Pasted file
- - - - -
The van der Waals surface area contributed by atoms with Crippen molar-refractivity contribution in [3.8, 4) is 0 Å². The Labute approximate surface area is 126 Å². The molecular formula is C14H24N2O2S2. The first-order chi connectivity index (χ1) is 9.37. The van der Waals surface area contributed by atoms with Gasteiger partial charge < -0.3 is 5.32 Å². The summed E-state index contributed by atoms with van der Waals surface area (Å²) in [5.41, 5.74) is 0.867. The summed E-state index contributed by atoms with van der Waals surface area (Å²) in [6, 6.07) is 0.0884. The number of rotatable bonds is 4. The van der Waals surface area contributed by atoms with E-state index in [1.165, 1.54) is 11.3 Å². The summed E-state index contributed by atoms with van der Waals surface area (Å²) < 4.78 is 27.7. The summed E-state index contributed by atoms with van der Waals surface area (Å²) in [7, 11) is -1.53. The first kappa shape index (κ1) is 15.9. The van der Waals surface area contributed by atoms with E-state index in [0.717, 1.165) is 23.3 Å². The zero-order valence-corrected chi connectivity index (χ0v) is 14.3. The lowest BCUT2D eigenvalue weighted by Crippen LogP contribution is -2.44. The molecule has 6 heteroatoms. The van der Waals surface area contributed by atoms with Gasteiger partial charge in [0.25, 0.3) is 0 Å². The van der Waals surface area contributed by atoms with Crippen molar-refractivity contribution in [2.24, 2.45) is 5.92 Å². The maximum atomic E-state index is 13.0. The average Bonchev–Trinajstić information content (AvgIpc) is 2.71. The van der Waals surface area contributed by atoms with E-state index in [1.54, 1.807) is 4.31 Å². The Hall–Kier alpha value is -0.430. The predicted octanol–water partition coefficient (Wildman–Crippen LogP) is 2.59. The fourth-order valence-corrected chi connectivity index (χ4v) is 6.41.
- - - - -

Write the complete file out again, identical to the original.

The van der Waals surface area contributed by atoms with Crippen molar-refractivity contribution in [3.8, 4) is 0 Å². The Labute approximate surface area is 126 Å². The molecular formula is C14H24N2O2S2. The first-order chi connectivity index (χ1) is 9.37. The van der Waals surface area contributed by atoms with Gasteiger partial charge < -0.3 is 5.32 Å². The summed E-state index contributed by atoms with van der Waals surface area (Å²) in [5.41, 5.74) is 0.867. The summed E-state index contributed by atoms with van der Waals surface area (Å²) in [6, 6.07) is 0.0884. The number of rotatable bonds is 4. The van der Waals surface area contributed by atoms with E-state index in [1.165, 1.54) is 11.3 Å². The summed E-state index contributed by atoms with van der Waals surface area (Å²) < 4.78 is 27.7. The summed E-state index contributed by atoms with van der Waals surface area (Å²) in [7, 11) is -1.53. The first kappa shape index (κ1) is 15.9. The van der Waals surface area contributed by atoms with E-state index in [0.717, 1.165) is 23.3 Å². The zero-order valence-corrected chi connectivity index (χ0v) is 14.3. The lowest BCUT2D eigenvalue weighted by Crippen LogP contribution is -2.44. The molecule has 6 heteroatoms. The van der Waals surface area contributed by atoms with Gasteiger partial charge in [0.25, 0.3) is 0 Å². The van der Waals surface area contributed by atoms with Crippen molar-refractivity contribution in [2.24, 2.45) is 5.92 Å². The maximum atomic E-state index is 13.0. The average Bonchev–Trinajstić information content (AvgIpc) is 2.71. The van der Waals surface area contributed by atoms with E-state index in [1.54, 1.807) is 4.31 Å². The Hall–Kier alpha value is -0.430. The predicted octanol–water partition coefficient (Wildman–Crippen LogP) is 2.59. The fourth-order valence-corrected chi connectivity index (χ4v) is 6.41.